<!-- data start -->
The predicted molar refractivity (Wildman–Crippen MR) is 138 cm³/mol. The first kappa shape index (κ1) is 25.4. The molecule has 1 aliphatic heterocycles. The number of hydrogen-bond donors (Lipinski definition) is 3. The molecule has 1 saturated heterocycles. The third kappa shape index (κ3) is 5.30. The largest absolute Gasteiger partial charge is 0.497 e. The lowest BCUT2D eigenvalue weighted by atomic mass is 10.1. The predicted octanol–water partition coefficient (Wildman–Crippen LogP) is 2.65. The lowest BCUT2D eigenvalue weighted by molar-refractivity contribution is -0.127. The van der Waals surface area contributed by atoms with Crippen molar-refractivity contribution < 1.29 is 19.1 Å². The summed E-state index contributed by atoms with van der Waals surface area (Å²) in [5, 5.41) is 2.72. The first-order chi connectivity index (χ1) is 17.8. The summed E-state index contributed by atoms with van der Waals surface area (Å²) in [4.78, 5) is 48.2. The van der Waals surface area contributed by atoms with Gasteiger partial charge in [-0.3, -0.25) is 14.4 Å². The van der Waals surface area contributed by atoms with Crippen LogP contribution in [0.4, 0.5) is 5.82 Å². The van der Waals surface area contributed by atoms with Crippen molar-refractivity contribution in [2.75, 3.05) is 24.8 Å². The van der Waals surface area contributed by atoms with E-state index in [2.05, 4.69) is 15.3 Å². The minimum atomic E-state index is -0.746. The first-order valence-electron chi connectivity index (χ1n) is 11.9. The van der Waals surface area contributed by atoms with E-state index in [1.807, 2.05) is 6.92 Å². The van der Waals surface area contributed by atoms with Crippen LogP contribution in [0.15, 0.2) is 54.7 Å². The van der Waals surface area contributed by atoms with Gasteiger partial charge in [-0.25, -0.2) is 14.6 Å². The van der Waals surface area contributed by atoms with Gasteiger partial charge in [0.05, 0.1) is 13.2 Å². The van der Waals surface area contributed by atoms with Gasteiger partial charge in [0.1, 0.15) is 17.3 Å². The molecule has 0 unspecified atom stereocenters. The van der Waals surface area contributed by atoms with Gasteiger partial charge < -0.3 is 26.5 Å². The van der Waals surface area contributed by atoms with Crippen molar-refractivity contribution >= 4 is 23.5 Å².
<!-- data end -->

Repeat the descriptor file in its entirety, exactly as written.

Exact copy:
The predicted molar refractivity (Wildman–Crippen MR) is 138 cm³/mol. The first kappa shape index (κ1) is 25.4. The molecule has 1 aliphatic heterocycles. The number of hydrogen-bond donors (Lipinski definition) is 3. The molecule has 1 saturated heterocycles. The third kappa shape index (κ3) is 5.30. The largest absolute Gasteiger partial charge is 0.497 e. The lowest BCUT2D eigenvalue weighted by atomic mass is 10.1. The predicted octanol–water partition coefficient (Wildman–Crippen LogP) is 2.65. The lowest BCUT2D eigenvalue weighted by molar-refractivity contribution is -0.127. The van der Waals surface area contributed by atoms with Crippen molar-refractivity contribution < 1.29 is 19.1 Å². The summed E-state index contributed by atoms with van der Waals surface area (Å²) in [5, 5.41) is 2.72. The first-order chi connectivity index (χ1) is 17.8. The summed E-state index contributed by atoms with van der Waals surface area (Å²) in [4.78, 5) is 48.2. The van der Waals surface area contributed by atoms with Gasteiger partial charge in [-0.3, -0.25) is 14.4 Å². The van der Waals surface area contributed by atoms with Crippen LogP contribution in [0.4, 0.5) is 5.82 Å². The van der Waals surface area contributed by atoms with Crippen molar-refractivity contribution in [2.75, 3.05) is 24.8 Å². The van der Waals surface area contributed by atoms with E-state index in [2.05, 4.69) is 15.3 Å². The minimum atomic E-state index is -0.746. The first-order valence-electron chi connectivity index (χ1n) is 11.9. The van der Waals surface area contributed by atoms with E-state index in [1.807, 2.05) is 6.92 Å². The van der Waals surface area contributed by atoms with Crippen LogP contribution in [0.15, 0.2) is 54.7 Å². The van der Waals surface area contributed by atoms with Gasteiger partial charge in [-0.25, -0.2) is 14.6 Å². The van der Waals surface area contributed by atoms with Gasteiger partial charge in [0.05, 0.1) is 13.2 Å². The van der Waals surface area contributed by atoms with Gasteiger partial charge in [0.1, 0.15) is 17.3 Å². The molecule has 0 unspecified atom stereocenters. The van der Waals surface area contributed by atoms with Gasteiger partial charge < -0.3 is 26.5 Å². The van der Waals surface area contributed by atoms with Crippen molar-refractivity contribution >= 4 is 23.5 Å².